170 Million Years of Healthy Life Lost to Cancer Worldwide in 2008
The systematic analysis of disability-adjusted life-years (DALYs) for 27 sites of cancer in 184 countries in 12 world regions “used population-based data, mostly from cancer registries, for incidence, mortality, life expectancy, disease duration, and age at onset and death, alongside proportions of patients who were treated and living with sequelae or regarded as cured, to calculate years of life lost and years lived with disability,” noted lead author Dr. Isabelle Soerjomataram, International Agency for Research on Cancer (IARC), Lyon, France.
Based on a country's human development index, which combined indicators of life expectancy, educational attainment, and income, allowing human development to be compared between countries, the investigators then grouped estimates into four categories.
“Worldwide, an estimated 169.3 million years of healthy life were lost because of cancer in 2008,” they found. The primary contributors to total DALYs in most of the world regions were colorectal, lung, breast, and prostate, causing 18% to 50% of the total cancer burden. The contribution of infection-related cancers to the overall DALYs (primarily liver, stomach, and cervical cancer) was high in sub-Saharan Africa (25% of all cancers) and eastern Asia (27% of all cancers), compared to other regions.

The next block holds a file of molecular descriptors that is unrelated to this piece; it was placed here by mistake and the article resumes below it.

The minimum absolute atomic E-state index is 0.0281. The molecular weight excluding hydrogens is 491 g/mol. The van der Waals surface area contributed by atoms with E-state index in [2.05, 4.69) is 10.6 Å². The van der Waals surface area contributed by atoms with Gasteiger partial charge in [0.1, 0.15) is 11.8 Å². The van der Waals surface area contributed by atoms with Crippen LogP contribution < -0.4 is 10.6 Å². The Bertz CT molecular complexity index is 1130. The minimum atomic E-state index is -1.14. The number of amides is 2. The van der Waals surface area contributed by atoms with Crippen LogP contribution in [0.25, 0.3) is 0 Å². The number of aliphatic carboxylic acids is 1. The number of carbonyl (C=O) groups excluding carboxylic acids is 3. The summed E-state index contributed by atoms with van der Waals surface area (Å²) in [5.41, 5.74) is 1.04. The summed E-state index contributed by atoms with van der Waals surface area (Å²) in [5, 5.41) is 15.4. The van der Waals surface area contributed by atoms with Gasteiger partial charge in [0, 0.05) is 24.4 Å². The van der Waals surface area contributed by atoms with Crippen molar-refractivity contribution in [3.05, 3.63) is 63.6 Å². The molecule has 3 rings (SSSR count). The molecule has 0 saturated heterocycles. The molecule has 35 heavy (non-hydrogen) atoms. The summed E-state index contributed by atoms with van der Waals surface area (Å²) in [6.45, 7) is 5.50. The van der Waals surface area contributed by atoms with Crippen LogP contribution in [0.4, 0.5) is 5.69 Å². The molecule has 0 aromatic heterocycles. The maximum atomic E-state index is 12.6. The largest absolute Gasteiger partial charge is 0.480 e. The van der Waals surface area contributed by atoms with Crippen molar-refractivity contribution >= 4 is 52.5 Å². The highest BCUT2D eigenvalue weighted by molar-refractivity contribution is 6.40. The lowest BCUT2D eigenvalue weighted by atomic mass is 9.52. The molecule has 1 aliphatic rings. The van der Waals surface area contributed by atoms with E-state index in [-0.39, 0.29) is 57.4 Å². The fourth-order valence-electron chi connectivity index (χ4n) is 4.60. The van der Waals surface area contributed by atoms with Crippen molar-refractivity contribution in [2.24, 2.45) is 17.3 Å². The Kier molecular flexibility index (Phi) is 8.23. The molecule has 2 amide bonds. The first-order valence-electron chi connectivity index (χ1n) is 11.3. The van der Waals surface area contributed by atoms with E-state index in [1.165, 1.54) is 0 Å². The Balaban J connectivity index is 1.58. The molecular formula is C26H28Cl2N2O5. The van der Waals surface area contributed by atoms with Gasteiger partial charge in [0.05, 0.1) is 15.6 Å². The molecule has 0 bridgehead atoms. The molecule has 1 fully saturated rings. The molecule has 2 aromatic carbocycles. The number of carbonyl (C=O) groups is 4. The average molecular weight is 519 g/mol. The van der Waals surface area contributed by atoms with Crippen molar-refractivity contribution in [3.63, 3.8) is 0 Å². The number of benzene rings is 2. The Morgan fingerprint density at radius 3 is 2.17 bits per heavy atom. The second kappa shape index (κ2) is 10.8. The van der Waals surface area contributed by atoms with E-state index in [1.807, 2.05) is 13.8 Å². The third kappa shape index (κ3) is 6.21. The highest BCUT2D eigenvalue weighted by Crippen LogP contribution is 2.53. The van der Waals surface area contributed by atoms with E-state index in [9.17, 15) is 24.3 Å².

Men in Eastern Europe had the largest cancer burden worldwide (3,146 age-adjusted DALYs lost per 100,000 men) and, for women, the highest burden was found in sub-Saharan Africa (2,749 age-adjusted DALYs lost per 100,000 women).
Although the authors noted “substantial global differences in the cancer profile of DALYs by country and region,” the years of life lost “were the most important component of DALYs in all countries and for all cancers, and contributed to more than 90% of the total burden.”
The consistently larger proportions of years of life lost in low vs high human development index countries “indicate substantial inequalities in prognosis after diagnosis, related to degree of human development,” they found.
“While overall DALYs are remarkably similar across different levels of human development, they reflect a higher average premature mortality in lower income countries and a higher average disability and impairment in higher income countries,” said Dr. Soerjomataram. “Our study represents an important first step towards establishing an evidence base for fatal and non-fatal cancer-related outcomes that is urgently needed to set priorities in cancer control.”